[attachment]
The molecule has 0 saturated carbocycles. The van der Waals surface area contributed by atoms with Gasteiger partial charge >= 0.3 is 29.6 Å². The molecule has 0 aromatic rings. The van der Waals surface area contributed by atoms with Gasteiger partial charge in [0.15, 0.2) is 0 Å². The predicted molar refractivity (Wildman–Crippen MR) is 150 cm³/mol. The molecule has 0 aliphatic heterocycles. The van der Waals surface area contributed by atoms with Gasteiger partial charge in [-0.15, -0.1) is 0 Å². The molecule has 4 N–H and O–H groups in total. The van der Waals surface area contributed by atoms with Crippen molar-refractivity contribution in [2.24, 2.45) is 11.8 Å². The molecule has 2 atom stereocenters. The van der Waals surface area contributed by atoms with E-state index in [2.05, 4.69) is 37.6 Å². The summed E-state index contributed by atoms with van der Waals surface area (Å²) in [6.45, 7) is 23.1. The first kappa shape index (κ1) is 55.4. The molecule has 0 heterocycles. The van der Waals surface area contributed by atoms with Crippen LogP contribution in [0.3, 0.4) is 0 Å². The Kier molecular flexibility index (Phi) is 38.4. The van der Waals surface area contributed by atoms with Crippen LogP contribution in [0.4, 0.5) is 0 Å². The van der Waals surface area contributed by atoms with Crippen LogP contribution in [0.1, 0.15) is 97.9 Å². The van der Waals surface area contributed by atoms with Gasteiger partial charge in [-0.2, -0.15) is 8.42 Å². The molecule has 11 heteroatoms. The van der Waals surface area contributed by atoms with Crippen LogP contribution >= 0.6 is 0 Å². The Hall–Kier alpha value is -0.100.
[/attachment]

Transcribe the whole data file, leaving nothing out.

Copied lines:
The molecule has 0 saturated carbocycles. The van der Waals surface area contributed by atoms with Gasteiger partial charge >= 0.3 is 29.6 Å². The molecule has 0 aromatic rings. The van der Waals surface area contributed by atoms with Gasteiger partial charge in [0.15, 0.2) is 0 Å². The predicted molar refractivity (Wildman–Crippen MR) is 150 cm³/mol. The molecule has 0 aliphatic heterocycles. The van der Waals surface area contributed by atoms with Gasteiger partial charge in [-0.15, -0.1) is 0 Å². The molecule has 4 N–H and O–H groups in total. The van der Waals surface area contributed by atoms with Crippen molar-refractivity contribution in [2.24, 2.45) is 11.8 Å². The molecule has 2 atom stereocenters. The van der Waals surface area contributed by atoms with E-state index in [2.05, 4.69) is 37.6 Å². The summed E-state index contributed by atoms with van der Waals surface area (Å²) in [6.45, 7) is 23.1. The first kappa shape index (κ1) is 55.4. The molecule has 0 heterocycles. The van der Waals surface area contributed by atoms with Crippen LogP contribution in [0.3, 0.4) is 0 Å². The Kier molecular flexibility index (Phi) is 38.4. The van der Waals surface area contributed by atoms with Crippen LogP contribution in [0.4, 0.5) is 0 Å². The van der Waals surface area contributed by atoms with Crippen LogP contribution in [0.1, 0.15) is 97.9 Å². The van der Waals surface area contributed by atoms with Gasteiger partial charge in [-0.2, -0.15) is 8.42 Å². The molecule has 11 heteroatoms. The van der Waals surface area contributed by atoms with Crippen LogP contribution >= 0.6 is 0 Å². The Hall–Kier alpha value is -0.100.